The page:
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THE GREAT LEESBURG BUST OF 2006
Bankers Association Warns of Bust
by Lyndon H. LaRouche, Jr.
April 8, 2006
The world as a whole is currently teetering on the edge of the greatest financial collapse in modern history. In keeping with the nature of the freedom of the human's power of choices, there is no fixed date for this already onrushing event. However, since even the freest of human wills is bound within the limits defined by the reality of current processes, the crash will be soon, perhaps very soon. Nonetheless, most people will deny this reality until after the crash has hit with hurricane force; after the crash has come, even then, many of them will continue to deny what has occurred, that for a lapse of time of months, or, in some cases, as after 1929, for several or more years.
So today, when the basic economic infrastructure and industry of the U.S.A. have been eroding visibly since 1977: at a time, even now, when entire states and regions are already in a deep physical-economic, depression, there are many poor souls who continue to support an intellectually crippled President George W. Bush, Jr.'s insistence that our actually collapsing U.S. economy is growing. When the crash hits with full force, as it will soon, many of these protesters will fly into a rage, tearing themselves to pieces, as did the fabled Rumpelstiltskin, denouncing every statement and every thing which points out that the great crash has actually occurred.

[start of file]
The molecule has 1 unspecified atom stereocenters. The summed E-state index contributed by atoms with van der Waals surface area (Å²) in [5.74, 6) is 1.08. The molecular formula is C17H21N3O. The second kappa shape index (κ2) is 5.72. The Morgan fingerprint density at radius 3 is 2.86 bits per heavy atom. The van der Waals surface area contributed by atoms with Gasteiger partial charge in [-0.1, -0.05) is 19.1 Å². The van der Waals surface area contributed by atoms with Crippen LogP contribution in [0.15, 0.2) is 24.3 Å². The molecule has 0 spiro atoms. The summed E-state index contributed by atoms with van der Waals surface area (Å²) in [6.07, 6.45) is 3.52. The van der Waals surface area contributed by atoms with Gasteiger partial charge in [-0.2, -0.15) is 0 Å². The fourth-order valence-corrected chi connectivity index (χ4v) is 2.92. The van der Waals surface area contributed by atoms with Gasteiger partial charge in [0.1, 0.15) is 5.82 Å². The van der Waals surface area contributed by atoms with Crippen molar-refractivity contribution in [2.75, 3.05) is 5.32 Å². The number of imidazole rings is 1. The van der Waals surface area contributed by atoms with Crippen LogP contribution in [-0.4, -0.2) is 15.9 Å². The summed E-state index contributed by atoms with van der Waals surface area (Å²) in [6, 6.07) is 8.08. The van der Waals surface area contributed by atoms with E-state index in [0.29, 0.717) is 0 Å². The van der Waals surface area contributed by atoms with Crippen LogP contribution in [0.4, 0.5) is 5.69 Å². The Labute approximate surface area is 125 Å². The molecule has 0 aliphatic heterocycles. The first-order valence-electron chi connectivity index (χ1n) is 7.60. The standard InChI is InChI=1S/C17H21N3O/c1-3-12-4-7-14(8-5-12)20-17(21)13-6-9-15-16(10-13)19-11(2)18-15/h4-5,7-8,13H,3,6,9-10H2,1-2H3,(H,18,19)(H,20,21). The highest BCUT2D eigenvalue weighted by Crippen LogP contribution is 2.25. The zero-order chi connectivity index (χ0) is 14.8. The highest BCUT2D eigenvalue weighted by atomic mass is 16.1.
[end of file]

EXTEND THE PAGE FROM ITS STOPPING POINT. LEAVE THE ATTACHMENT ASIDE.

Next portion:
I have observed, especially since January 1996, that, there was then, and, is still now, a strong tendency toward a virtually schizophrenic form of quality of disassociation in reaction to any hard "bad news" about the economy. This wishful neurotic tendency was widespread, and has spilled over even among those associated with me here in the U.S.A., and also abroad. I can report from such close experience, that the form this denial takes, has often occurred in the form of an emotional disconnection between the discussion of a forecast financial crisis, and the sense of the real world of personal daily life. Such is often the state of mind, among that generation of modern sophists born between the end of World War II and the deep economic U.S. recession of 1957-1958....
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